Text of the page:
1588 Africae Tabula Nova
By: Abraham Ortelius
Date: 1588 (published) Antwerp
Dimensions: 14.5 x 18 inches (36.83 x 45.72 cm)
This is an authentic antique map of Africa was published by Abraham Ortellius in 1588. It was taken from Ortelius’ Theatrum Orbis Terrarum, the first modern atlas, which was widely produced for over 40 years in 7 different languages.
Ortelius’ map of Africa is based upon Gastaldi's 8 sheet wall map and Mercator's world map of 1569. Two notable geographic changes Ortelius made to the shape of Africa are a more pointed Cape of Good Hope and an eastern coastline that extends far less than many earlier maps of Africa show. Ortelius was also the first to include sources to the information displayed in his map. Also, while many map makers tend to fill the African continent with vignettes of animals, often in an attempt to mask their geographical ignorance of the area, Ortelius leaves the African continent completely void any such distraction. If an area is blank, it’s simply because it’s unexplored lands.
This map however is not completely absent of decoration. A sea battle is depicted in cartouche in the lower right hand corner of the map, and a number of sea monsters roam the vast Atlantic Ocean shown off the western coast of Africa. The title cartouche is classical in design, with two armless statues of women and 4 lions’ heads incorporated in the supporters, and is completed with decorative scrollwork. This example of Africae Tabula Nova comes out of the rare Spanish edition of Theatrum Orbis Terrarum. The Spanish edition is the initiative of Christoffel Plantijn himself. After a short stay in Calvinistic Leiden it was necessary for him to prove his loyalty to the Spanish King, so he decided to publish a Spanish translation of the Theatrum, dedicated to the future King Philip III. The Franciscan monk Balthasar Vincentius translated the text on the verso into Spanish.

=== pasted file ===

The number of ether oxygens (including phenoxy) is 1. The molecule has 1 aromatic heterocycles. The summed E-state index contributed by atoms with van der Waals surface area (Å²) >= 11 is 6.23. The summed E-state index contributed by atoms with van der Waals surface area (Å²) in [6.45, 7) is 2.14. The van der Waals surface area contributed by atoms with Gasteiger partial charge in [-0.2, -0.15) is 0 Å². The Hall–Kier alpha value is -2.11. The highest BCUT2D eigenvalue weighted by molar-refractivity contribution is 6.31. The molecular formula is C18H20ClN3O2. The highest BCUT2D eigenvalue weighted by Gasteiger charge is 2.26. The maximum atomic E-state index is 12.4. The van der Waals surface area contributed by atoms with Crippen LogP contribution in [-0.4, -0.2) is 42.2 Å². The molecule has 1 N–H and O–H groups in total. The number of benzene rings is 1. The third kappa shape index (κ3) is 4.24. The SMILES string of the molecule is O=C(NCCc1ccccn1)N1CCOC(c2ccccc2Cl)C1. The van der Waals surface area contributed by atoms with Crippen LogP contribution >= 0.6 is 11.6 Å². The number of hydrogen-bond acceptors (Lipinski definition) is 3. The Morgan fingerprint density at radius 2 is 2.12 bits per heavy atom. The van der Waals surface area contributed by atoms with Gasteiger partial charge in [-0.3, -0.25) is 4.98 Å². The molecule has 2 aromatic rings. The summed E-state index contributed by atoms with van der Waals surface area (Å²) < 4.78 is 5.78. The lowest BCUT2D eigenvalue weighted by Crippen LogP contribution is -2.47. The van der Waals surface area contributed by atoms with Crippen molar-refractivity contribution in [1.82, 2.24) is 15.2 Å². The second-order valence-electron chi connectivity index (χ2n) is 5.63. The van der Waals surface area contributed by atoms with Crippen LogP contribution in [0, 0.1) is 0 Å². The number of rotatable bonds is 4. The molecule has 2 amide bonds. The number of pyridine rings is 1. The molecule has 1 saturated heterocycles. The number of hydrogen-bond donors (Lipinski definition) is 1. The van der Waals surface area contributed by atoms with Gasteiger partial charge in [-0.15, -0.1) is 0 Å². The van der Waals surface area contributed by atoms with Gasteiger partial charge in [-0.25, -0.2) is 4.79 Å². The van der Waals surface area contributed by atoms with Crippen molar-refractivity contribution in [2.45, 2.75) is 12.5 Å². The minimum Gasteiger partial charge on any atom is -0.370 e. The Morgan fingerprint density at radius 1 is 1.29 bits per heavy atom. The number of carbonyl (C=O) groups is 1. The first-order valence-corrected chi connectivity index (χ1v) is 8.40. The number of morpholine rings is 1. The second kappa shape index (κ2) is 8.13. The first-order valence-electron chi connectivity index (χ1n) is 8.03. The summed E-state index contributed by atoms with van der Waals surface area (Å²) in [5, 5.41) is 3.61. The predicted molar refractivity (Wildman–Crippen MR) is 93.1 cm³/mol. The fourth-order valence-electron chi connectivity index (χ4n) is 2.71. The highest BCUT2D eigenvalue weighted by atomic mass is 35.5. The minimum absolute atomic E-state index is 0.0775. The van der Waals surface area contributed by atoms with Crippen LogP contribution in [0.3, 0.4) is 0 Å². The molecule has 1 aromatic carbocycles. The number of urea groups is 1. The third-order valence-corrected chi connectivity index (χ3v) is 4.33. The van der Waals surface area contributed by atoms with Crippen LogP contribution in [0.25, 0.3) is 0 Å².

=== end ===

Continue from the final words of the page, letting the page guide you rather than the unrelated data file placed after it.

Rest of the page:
Ref: Norwich, No. 10
Condition: This map is in B condition with some light browning confined to the margins, minor paper pulls in the lower left corner, and hinge tape remnants on the verso from previous matting.
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